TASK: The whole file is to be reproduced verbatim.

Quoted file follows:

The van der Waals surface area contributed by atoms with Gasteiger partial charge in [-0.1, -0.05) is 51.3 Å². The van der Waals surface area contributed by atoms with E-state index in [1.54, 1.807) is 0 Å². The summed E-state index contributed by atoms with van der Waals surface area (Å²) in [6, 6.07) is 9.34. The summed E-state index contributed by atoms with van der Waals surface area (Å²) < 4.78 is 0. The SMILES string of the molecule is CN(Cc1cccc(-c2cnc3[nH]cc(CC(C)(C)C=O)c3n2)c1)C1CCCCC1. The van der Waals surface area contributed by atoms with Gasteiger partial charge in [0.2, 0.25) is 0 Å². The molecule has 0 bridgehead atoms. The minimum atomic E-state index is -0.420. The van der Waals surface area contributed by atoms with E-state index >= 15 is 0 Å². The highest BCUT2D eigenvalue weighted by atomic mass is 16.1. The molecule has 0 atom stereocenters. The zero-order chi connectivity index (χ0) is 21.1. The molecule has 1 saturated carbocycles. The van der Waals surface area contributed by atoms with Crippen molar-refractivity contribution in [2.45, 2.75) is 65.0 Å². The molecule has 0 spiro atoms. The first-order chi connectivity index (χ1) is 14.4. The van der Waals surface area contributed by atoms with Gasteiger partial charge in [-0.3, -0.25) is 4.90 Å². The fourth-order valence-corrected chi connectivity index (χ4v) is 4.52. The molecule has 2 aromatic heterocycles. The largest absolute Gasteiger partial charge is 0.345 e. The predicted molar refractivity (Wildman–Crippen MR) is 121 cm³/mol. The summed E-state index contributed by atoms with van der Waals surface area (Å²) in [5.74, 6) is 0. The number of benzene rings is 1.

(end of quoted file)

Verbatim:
The van der Waals surface area contributed by atoms with Gasteiger partial charge in [-0.1, -0.05) is 51.3 Å². The van der Waals surface area contributed by atoms with E-state index in [1.54, 1.807) is 0 Å². The summed E-state index contributed by atoms with van der Waals surface area (Å²) in [6, 6.07) is 9.34. The summed E-state index contributed by atoms with van der Waals surface area (Å²) < 4.78 is 0. The SMILES string of the molecule is CN(Cc1cccc(-c2cnc3[nH]cc(CC(C)(C)C=O)c3n2)c1)C1CCCCC1. The van der Waals surface area contributed by atoms with Gasteiger partial charge in [0.2, 0.25) is 0 Å². The molecule has 0 bridgehead atoms. The minimum atomic E-state index is -0.420. The van der Waals surface area contributed by atoms with E-state index >= 15 is 0 Å². The highest BCUT2D eigenvalue weighted by atomic mass is 16.1. The molecule has 0 atom stereocenters. The zero-order chi connectivity index (χ0) is 21.1. The molecule has 1 saturated carbocycles. The van der Waals surface area contributed by atoms with Crippen molar-refractivity contribution in [2.45, 2.75) is 65.0 Å². The molecule has 0 spiro atoms. The first-order chi connectivity index (χ1) is 14.4. The van der Waals surface area contributed by atoms with Gasteiger partial charge in [-0.3, -0.25) is 4.90 Å². The fourth-order valence-corrected chi connectivity index (χ4v) is 4.52. The molecule has 2 aromatic heterocycles. The largest absolute Gasteiger partial charge is 0.345 e. The predicted molar refractivity (Wildman–Crippen MR) is 121 cm³/mol. The summed E-state index contributed by atoms with van der Waals surface area (Å²) in [5.74, 6) is 0. The number of benzene rings is 1.